The very next day, a friend from high school, who I hadn't seen since, showed up at my parents' door with two bags of toys for the kids and a generous gift card, the first wave in a flood of giving.

Boxes upon boxes arrived, day after day, well past Christmas and my son's birthday. Envelopes stuffed with checks and cash and gift cards galore.

To: the kids. From: my fifth-grade history teacher, ex-boyfriends, ex-best friends, girls I once sang with in the church choir, former soccer, rowing and track and field teammates, strangers, friends of friends, fellow moms I've known only through the Internet, Tampa police, the Marines, Ybor City businesses, co-workers at the Times, my father's co-workers and friends, classmates from St. John's Episcopal, Sickles High School, the University of Florida and the University of South Florida.

It seemed like every person who ever knew me — and even people who didn't — crawled out of the woodwork to come through for me and the kids in a pretty dark hour. We received so much, we were able to give a lot to charity, and that was a most wonderful gift. We didn't need all the stuff. My kids never would have known what was missing.

But it was the love and support and friendships and bonds that I never suspected were so strong that made this, my most difficult Christmas, the best holiday I ever could have imagined.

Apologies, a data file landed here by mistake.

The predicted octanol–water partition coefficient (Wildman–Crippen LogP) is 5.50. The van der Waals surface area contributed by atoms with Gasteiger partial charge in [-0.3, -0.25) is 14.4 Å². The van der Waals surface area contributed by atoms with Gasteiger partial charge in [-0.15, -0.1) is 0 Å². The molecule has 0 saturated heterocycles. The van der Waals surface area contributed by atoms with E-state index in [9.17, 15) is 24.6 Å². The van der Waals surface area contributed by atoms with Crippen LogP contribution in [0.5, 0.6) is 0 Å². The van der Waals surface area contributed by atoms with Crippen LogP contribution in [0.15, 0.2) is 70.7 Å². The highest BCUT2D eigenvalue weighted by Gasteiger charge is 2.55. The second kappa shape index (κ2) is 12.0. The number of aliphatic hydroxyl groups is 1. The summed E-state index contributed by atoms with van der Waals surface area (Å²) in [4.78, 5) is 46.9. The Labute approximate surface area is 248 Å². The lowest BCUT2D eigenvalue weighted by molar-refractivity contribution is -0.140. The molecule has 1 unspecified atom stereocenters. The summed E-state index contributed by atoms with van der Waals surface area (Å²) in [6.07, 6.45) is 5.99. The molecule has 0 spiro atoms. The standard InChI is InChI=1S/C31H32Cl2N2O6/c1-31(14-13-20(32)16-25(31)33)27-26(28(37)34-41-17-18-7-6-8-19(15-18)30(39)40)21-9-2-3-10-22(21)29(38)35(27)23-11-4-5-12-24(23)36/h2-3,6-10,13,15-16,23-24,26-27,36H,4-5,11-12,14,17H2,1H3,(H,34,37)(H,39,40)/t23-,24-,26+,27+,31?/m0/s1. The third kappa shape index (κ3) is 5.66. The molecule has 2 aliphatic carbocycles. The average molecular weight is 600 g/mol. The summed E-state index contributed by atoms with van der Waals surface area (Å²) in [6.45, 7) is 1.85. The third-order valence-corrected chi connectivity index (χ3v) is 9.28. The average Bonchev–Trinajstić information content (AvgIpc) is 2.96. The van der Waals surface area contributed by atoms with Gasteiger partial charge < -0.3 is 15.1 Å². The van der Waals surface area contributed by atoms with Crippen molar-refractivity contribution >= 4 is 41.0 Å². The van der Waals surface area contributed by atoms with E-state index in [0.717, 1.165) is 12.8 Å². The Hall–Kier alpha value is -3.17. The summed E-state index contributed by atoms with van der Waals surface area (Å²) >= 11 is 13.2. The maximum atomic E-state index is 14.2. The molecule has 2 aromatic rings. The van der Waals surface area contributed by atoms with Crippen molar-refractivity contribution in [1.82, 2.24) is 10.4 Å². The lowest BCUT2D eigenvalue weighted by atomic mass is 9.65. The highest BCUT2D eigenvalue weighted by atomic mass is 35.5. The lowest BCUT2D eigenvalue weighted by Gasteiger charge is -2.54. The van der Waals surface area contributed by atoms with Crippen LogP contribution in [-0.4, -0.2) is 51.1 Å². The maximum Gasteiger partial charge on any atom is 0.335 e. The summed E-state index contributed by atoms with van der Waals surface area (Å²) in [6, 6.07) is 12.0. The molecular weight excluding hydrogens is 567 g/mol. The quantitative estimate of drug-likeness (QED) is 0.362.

Tampa Bay stepped up for me when the Man stepped out, and my decision on the ultimatum front became a nonissue.

And on Christmas morning, my 4-year-old son and 1-year-old daughter scurried out of a guest bedroom to find our measly, plastic Christmas tree, which a four-wheeled sled had hauled from our bungalow. Underneath it, they saw gifts upon gifts, all of them marked "From Santa." Their eyes lit up, and my heart overflowed with a sense of joy and pride I had never felt before. We had our Christmas right then, just the three of us, and it was all going to be okay.

So toll the hokey bell, and let's get on with it. …

Thank you, St. John's! Thank you, Sickles High! Thank you, you wonderful old Tampa Bay! This place, like Bedford Falls, is far from the saddest place to live.

And I am the richest woman in town.

Pottersville, redeemed 01/07/12 [Last modified: Saturday, January 7, 2012 11:33pm]